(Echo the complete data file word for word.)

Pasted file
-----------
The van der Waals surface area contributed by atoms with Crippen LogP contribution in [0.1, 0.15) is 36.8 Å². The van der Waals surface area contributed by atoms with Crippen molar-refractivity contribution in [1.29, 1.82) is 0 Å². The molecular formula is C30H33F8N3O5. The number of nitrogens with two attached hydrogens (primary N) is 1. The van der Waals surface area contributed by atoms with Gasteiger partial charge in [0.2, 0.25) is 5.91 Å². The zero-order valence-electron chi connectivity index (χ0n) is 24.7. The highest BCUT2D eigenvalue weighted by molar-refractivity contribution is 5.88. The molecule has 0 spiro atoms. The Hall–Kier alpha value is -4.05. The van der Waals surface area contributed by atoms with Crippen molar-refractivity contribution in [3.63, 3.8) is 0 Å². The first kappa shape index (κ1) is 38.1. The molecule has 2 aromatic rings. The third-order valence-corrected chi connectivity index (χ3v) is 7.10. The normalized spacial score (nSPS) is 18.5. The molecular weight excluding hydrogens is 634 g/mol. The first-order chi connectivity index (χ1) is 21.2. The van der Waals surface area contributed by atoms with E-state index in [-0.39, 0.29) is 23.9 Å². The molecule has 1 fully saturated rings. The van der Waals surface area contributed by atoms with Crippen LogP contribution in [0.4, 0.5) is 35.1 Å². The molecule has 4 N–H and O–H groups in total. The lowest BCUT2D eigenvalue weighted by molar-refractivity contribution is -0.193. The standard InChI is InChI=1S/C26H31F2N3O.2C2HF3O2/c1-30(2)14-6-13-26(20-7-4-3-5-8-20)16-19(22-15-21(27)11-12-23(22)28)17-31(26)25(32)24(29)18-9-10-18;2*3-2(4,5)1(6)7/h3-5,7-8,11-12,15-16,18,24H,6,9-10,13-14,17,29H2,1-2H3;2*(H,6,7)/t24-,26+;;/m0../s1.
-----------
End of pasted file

The van der Waals surface area contributed by atoms with Crippen LogP contribution in [0.1, 0.15) is 36.8 Å². The van der Waals surface area contributed by atoms with Crippen molar-refractivity contribution in [1.29, 1.82) is 0 Å². The molecular formula is C30H33F8N3O5. The number of nitrogens with two attached hydrogens (primary N) is 1. The van der Waals surface area contributed by atoms with Gasteiger partial charge in [0.2, 0.25) is 5.91 Å². The zero-order valence-electron chi connectivity index (χ0n) is 24.7. The highest BCUT2D eigenvalue weighted by molar-refractivity contribution is 5.88. The molecule has 0 spiro atoms. The Hall–Kier alpha value is -4.05. The van der Waals surface area contributed by atoms with Crippen molar-refractivity contribution in [3.63, 3.8) is 0 Å². The first kappa shape index (κ1) is 38.1. The molecule has 2 aromatic rings. The third-order valence-corrected chi connectivity index (χ3v) is 7.10. The normalized spacial score (nSPS) is 18.5. The molecular weight excluding hydrogens is 634 g/mol. The first-order chi connectivity index (χ1) is 21.2. The van der Waals surface area contributed by atoms with E-state index in [-0.39, 0.29) is 23.9 Å². The molecule has 1 fully saturated rings. The van der Waals surface area contributed by atoms with Crippen LogP contribution in [0.4, 0.5) is 35.1 Å². The molecule has 4 N–H and O–H groups in total. The lowest BCUT2D eigenvalue weighted by molar-refractivity contribution is -0.193. The standard InChI is InChI=1S/C26H31F2N3O.2C2HF3O2/c1-30(2)14-6-13-26(20-7-4-3-5-8-20)16-19(22-15-21(27)11-12-23(22)28)17-31(26)25(32)24(29)18-9-10-18;2*3-2(4,5)1(6)7/h3-5,7-8,11-12,15-16,18,24H,6,9-10,13-14,17,29H2,1-2H3;2*(H,6,7)/t24-,26+;;/m0../s1.